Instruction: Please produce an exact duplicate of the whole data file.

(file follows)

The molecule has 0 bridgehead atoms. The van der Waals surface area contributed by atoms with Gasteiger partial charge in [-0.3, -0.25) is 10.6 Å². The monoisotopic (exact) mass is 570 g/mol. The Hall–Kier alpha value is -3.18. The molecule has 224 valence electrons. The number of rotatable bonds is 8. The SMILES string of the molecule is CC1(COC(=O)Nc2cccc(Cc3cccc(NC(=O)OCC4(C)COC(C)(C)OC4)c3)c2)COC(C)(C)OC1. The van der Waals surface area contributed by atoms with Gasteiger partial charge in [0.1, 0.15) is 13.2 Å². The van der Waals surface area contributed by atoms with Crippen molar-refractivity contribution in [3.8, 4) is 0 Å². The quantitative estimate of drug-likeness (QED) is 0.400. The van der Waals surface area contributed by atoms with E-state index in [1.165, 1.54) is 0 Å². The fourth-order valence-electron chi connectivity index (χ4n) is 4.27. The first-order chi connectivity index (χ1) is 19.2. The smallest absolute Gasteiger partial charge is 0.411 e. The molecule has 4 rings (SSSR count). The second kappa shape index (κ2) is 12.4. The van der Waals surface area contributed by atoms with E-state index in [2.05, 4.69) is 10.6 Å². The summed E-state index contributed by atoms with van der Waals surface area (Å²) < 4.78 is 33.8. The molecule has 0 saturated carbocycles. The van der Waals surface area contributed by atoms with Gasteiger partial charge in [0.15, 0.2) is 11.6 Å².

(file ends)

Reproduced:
The molecule has 0 bridgehead atoms. The van der Waals surface area contributed by atoms with Gasteiger partial charge in [-0.3, -0.25) is 10.6 Å². The monoisotopic (exact) mass is 570 g/mol. The Hall–Kier alpha value is -3.18. The molecule has 224 valence electrons. The number of rotatable bonds is 8. The SMILES string of the molecule is CC1(COC(=O)Nc2cccc(Cc3cccc(NC(=O)OCC4(C)COC(C)(C)OC4)c3)c2)COC(C)(C)OC1. The van der Waals surface area contributed by atoms with Gasteiger partial charge in [0.1, 0.15) is 13.2 Å². The van der Waals surface area contributed by atoms with Crippen molar-refractivity contribution in [3.8, 4) is 0 Å². The quantitative estimate of drug-likeness (QED) is 0.400. The van der Waals surface area contributed by atoms with E-state index in [1.165, 1.54) is 0 Å². The fourth-order valence-electron chi connectivity index (χ4n) is 4.27. The first-order chi connectivity index (χ1) is 19.2. The smallest absolute Gasteiger partial charge is 0.411 e. The molecule has 4 rings (SSSR count). The second kappa shape index (κ2) is 12.4. The van der Waals surface area contributed by atoms with E-state index in [2.05, 4.69) is 10.6 Å². The summed E-state index contributed by atoms with van der Waals surface area (Å²) < 4.78 is 33.8. The molecule has 0 saturated carbocycles. The van der Waals surface area contributed by atoms with Gasteiger partial charge in [0.15, 0.2) is 11.6 Å².